Bottom line is your LinkedIn profile work history and basic summary should match the resume the company decision maker receives. Imagine what could happen when your resume doesn’t add up to the information on your LinkedIn? This could raise some red flags and jeopardize your chances of moving forward in the hiring process.

As a certified professional resume writer (CPRW), I always say it’s best to have one resume with customized cover letters for each role. The resume will have the same job roles and descriptions regardless, but the cover letters should be custom-made for the job itself.

Additionally, when writing your cover letter, it’s helpful to identify the decision maker for each position using LinkedIn or Google. This way, you can not only tailor the cover letter to each role but identify the civilian hiring manager by name.

Personalizing your cover letter and addressing the hiring manager by name, instead of the generic salutation “To whom it may concern,” will separate you from the other candidates.

3. You Need Both a Federal Resume and Separate Civilian Resume

Years ago, federal job applicants would submit a 5+ page federal resume filled with lengthy job descriptions and every KSA possible to try and match every keyword in federal systems like USAJobs.

Unfortunately, this tactic did nothing to show or highlight the true value the candidate could bring to the federal government. Federal hiring authorities were overwhelmed with these lengthy “resumes.” As a result, hiring managers frown upon these lengthy documents.

Today, federal resumes, just like civilian resumes, are two-page documents that need to clearly showcase your skills, experience, and the value you bring. This is because hiring managers spend less than 10-seconds reviewing resumes and it is essential to be clear and concise.

The only details federal employers may ask for is your salary, hours worked, and supervisors’ name and contact information.  

For more details on landing a federal job, review our article on how to get a federal job for helpful tips.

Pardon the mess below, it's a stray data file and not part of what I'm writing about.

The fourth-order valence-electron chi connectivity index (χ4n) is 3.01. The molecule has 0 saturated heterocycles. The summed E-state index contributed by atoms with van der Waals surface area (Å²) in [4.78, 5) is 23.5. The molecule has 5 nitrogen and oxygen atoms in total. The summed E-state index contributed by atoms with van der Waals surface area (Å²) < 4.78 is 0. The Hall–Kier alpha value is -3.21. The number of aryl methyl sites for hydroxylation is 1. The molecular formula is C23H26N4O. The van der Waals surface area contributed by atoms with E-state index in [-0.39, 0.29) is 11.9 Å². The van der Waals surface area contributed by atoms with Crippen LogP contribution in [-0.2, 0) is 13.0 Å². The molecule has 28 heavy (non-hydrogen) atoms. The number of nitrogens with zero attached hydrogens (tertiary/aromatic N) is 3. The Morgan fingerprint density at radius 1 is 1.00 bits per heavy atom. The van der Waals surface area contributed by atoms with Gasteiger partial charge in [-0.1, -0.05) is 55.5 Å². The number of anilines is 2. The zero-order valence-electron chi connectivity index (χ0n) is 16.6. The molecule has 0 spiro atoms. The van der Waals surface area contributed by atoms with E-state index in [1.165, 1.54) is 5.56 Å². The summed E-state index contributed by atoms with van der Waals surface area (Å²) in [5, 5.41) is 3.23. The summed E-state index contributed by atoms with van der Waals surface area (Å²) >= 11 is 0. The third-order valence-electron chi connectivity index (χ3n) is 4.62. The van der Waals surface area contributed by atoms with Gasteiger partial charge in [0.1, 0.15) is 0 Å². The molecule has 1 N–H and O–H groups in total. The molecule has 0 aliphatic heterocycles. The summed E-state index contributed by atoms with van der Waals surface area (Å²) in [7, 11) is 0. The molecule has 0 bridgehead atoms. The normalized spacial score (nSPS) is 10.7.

Getting Your Resume Seen by Hiring Managers

Transition Assistance Programs Issues

Bottom line is that connecting with the right people who can offer you a job is the only way to get hired! Submit your resume through the required means such as the company website, job board, LinkedIn, or any other medium, and always follow-up with a hard copy of your resume and targeted cover letter via physical mail that concisely showcases why you are the best candidate.

No matter what you hear at the military transition assistance program, take Empire Resume’s advice. If you can remember to beware of keyword stuffing, one resume is all you need with a tailored cover letter, and to keep resumes under two-pages, you’ll be well on your way to getting the job you deserve.

I hope this information about the three misleading tips presented at TAPs is helpful. Go ahead and bookmark Empire Resume’s military-to-civilian blog for the latest military-to-civilian topics. We’re here to help with your career planning needs and deliver results, guaranteed!  

Empire Resume Will Help You Transition into the Civilian Workforce

Transition Assistance Programs Issues

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Dr. Phillip Gold is President/CEO of Empire Resume and has vast experience writing resumes for servicemembers transitioning from the military into civilian roles. He served as a Captain in the U.S. Air Force and was responsible for leading nuclear missile security. Phillip is a Certified Professional Resume Writer and holds a BA in Communications from The Ohio State University, an MS in Instructional Technology, an MBA in Finance, and a PhD in Finance.